Workshop on Data Management for Molecular and Cell Biology
Feb 2-3, 2003
Christian J. Stoeckert, Jr., Ph.D.
Department of Genetics and Center for Bioinformatics
University of Pennsylvania
1415 Blockley Hall
423 Guardian Dr.
Philadelphia, PA 19104
Common objects: Think global, act local
The adage, “think global, act local” exhorts individuals to change the world starting with actions within ones local community. The research challenges for data management for molecular and cell biology can be similarly addressed. Local communities have their own cultures, needs, and priorities. This is as true for communities involved in the various knowledge domains of molecular and cell biology (e.g., genomics, structural biology, molecular phylogeny, pharmacology, etc) as it is for geopolitical communities. In the global research community encompassing the many molecular and cell biology knowledge domains we need to communicate information in order to integrate data on a gene’s chromosomal location, the structure of the protein that the gene encodes, and the small molecules that bind to that protein. Communication requires a common standard not only at the syntactic level but also at the semantic level. A top down approach of imposing a single standard for all molecular and cell biology knowledge domains is impractical if not impossible to enforce. A bottom up approach of each knowledge domain generating its own standards would take advantage of the work already done in those local communities and best utilize the expertise within those communities. Standards for protein structure have been generated through the efforts of the Research Collaboratory for Structural Bioinformatics (RCSB). Standards for assigning and describing molecular function, biological processes, and cellular component have been established through the Gene Ontology (GO) Consortium. Microarray standards have been established through the efforts of the Microarray Gene Expression Data (MGED) Society. While these and other standards exist, certainly they are not available for all molecular and cell biology knowledge domains.
The challenges for a bottom-up approach to generating a common standard for molecular and cell biology data management are to first establish standards in the various communities or knowledge domains comprising this broadly-defined area of research and secondly to have these different standards work together. These challenges are related in that the standards that are developed at the community or local level must be compatible at the global level. To think global in this sense is to have local standards efforts (within knowledge domains) look to and learn from existing standards efforts. The existing standards efforts to consider should not be restricted to molecular and cell biology (e.g., GO) but should also include standards effort in the mediums used by molecular and cell biologists, computational biologists and bioinformaticists. Examples include the standards efforts in computer industry specifications by the Object Management Group (OMG), in bioinformatics programming by the Open Bioinformatics Foundation, and in web technologies by the World Wide Web Consortium (W3C). The challenge of building local data standards thus includes consciousness raising of other efforts and their relevance.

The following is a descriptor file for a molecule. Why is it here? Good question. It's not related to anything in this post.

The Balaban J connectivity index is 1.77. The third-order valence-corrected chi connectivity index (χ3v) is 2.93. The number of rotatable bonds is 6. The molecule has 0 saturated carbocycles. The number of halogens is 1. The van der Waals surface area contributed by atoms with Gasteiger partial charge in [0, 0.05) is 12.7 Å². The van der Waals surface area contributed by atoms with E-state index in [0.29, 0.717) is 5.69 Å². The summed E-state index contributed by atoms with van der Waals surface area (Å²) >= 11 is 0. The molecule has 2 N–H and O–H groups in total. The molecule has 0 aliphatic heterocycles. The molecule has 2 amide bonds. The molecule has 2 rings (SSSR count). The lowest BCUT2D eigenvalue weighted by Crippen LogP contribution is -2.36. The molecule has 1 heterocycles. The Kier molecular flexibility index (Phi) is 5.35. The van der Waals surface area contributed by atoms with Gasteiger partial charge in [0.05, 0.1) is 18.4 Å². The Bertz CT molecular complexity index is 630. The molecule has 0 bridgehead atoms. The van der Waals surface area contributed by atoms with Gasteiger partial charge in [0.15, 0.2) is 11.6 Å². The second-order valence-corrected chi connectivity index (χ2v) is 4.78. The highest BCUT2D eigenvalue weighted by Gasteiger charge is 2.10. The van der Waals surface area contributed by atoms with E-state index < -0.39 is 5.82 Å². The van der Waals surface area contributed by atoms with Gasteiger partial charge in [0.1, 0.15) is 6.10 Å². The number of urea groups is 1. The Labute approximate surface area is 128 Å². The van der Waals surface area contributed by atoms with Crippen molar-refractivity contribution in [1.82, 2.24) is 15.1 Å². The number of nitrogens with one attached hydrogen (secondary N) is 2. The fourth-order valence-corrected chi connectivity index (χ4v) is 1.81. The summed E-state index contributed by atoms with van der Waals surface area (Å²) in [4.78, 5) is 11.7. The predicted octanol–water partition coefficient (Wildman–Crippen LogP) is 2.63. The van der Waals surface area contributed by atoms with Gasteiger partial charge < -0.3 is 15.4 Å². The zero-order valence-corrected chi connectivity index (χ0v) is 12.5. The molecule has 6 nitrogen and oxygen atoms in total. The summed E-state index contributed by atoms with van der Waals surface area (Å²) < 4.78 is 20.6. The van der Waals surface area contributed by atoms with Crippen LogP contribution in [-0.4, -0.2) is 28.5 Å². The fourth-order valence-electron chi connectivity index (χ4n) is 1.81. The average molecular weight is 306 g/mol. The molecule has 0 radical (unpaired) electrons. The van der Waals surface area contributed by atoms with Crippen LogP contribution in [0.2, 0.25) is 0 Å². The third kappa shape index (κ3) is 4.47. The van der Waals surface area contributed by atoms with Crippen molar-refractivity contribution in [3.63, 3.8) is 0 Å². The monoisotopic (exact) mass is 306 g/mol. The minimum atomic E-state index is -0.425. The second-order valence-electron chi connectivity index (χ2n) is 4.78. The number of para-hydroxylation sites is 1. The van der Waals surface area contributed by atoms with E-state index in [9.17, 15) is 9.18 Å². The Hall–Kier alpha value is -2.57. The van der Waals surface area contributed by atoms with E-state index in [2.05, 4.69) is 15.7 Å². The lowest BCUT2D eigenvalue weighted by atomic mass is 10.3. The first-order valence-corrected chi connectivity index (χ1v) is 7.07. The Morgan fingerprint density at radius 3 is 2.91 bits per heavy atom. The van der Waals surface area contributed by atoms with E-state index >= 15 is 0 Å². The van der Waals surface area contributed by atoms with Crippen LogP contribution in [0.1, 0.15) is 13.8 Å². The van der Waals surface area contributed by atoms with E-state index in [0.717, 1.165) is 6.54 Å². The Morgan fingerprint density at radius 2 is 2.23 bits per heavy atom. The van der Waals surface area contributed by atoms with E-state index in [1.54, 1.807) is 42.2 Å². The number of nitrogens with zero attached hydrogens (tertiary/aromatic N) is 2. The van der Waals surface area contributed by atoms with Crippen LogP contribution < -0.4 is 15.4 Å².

If the “think global, act local” approach is taken then ultimately data managers for molecular and cell biology will share common objects. Objects are defined here as instances of some concept (class). Common objects are ones that can be shared and understood between data systems. Despite the popularity of relational data management systems and indexed text files, most computational biology and bioinformatics systems have an object layer and are capable of generating some form of eXtended Mark-up Language (XML). Objects provide an abstraction that permits heterogeneity in schema or data representation for individual data systems. Thus data in legacy systems can be mapped to common objects for exchange with other systems such as is the case for the MicroArray Gene Expression (MAGE) object model. A standard representation for objects exists in the Unified Modeling Language (UML). Standards for exchanging objects exist such as the Common Object Request Broker Architecture (CORBA) by the OMG and Simple Object Access Protocol/XML protocol (SOAP/XMLP) by the W3C. Thus the means for sharing objects exist; the challenge is to create standard ones. There is certainly overlap between different molecular and cell biology domains and an associated challenge to encouraging the generation of domain standards is to minimize the overlap in standard objects. The Global Open Biological Ontologies (GOBO) is one effort to encourage common data format usage and minimal overlap of representation. GOBO is also requiring open or freely available standards which is a practical necessity for common objects.
Abstraction of molecular and cell biology data to commonly agreed upon objects that can be exchanged though a popular language such as XML is the central point of this paper. Others may feel that the key challenges are the limitations in expressivity of current data types that can be exchanged. Whether new data types or new domain-specific standards in data representation are developed, it should be kept in mind that these local actions should still allow data systems to think globally (i.e., across domains with common objects).